Maddow’s tax return letdown shows need for more accuracy in reporting

Today’s politically charged atmosphere has become a shouting match to prove who is better and who is right. This bitter spectacle prompts people to bypass daily news cycles. But every so often a story breaks that entirely captures the public’s attention.

One of these stories unfolded on Rachel Maddow’s MSNBC show March 21. She tweeted about gaining President Trump’s long-awaited tax returns, but what she gave the public instead was a major letdown. Critics of Trump hoped these tax returns would incriminate the president in a damaging scandal. However, Trump made $153 million and paid $36.5 million in income taxes in 2005 – not the numbers for which his critics were hoping. Maddow received tremendous backlash for the way she hyped up this story to then let her viewers down in the execution.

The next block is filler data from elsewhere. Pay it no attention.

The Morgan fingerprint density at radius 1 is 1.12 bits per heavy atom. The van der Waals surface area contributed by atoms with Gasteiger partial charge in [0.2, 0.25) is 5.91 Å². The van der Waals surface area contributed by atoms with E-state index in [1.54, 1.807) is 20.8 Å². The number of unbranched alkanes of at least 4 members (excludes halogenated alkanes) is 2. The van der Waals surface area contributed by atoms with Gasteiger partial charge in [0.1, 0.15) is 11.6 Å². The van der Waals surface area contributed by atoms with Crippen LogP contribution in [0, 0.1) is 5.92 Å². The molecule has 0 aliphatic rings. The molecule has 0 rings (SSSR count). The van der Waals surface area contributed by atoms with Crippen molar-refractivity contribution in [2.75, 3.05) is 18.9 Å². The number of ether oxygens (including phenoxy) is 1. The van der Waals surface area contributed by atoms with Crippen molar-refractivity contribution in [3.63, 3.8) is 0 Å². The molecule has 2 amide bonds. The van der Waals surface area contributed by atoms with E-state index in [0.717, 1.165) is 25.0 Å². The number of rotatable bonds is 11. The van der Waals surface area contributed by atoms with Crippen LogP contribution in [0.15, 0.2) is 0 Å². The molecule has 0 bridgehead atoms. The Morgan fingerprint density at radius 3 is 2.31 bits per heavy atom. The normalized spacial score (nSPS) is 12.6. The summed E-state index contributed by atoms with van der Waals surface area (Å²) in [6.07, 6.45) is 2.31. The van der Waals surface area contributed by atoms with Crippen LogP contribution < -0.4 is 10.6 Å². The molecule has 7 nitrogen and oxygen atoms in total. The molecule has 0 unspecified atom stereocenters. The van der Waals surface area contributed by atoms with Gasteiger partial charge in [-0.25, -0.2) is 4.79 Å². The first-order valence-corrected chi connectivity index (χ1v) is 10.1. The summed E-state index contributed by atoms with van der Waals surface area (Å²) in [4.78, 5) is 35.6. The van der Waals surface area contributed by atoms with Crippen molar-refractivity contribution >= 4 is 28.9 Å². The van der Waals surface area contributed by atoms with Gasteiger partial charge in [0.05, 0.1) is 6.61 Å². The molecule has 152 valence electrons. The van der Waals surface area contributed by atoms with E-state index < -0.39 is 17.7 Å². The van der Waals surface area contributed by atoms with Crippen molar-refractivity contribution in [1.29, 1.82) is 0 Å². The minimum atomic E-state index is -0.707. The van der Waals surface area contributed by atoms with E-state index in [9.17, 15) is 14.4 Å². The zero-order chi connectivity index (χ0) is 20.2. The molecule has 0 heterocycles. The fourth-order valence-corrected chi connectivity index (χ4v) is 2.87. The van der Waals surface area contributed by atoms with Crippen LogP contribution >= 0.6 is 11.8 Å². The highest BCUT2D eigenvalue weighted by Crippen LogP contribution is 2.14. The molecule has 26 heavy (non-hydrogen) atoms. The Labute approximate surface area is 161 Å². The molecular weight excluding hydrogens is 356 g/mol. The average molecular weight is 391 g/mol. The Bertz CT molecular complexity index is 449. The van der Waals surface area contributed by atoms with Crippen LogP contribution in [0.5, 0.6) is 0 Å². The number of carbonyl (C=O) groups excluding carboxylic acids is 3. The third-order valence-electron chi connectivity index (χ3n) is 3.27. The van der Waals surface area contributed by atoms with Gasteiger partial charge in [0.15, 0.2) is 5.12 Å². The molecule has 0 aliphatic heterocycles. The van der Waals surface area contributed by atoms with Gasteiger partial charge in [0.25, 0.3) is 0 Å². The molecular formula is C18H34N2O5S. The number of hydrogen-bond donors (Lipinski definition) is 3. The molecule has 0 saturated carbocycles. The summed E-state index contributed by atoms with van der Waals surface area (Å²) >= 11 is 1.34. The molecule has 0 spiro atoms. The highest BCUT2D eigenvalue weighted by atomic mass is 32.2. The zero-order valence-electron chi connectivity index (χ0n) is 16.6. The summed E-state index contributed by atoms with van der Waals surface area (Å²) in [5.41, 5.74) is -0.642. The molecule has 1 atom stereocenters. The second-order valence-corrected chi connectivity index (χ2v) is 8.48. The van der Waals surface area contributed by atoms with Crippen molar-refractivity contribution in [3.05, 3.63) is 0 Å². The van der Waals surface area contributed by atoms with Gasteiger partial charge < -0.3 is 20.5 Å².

Reporters are reading too far into situations based on their own assumptions, doing a disservice to the average Americans who count on the media to report based on truth. Maddow’s attempt to force nothing into something is a symptom of the assumption-based, view-crazy media dynamic that exists today.

Exaggerating stories without sufficient substance only disheartens the public and discourages them from trusting the media’s ability to provide accurate news. When reporters sensationalize certain issues, viewers are left feeling misinformed and confused.

Whether the information comes from the right or left wing, reporters need to return to the facts and crucial problems facing the nation. As evident from Maddow’s show, marketing stories solely based on conjecture eventually backfire.

The media has a responsibility to be patient in their reporting, rather than focusing on churning out big headlines that bring in viewers. Reporters must become more aware of their end goals and broaden the scope of issues they cover to provide factual information so the public is able to draw its own conclusions.

Nicole Macias is a freshman majoring in English.

Featured image courtesy Flickr user Paul Schultz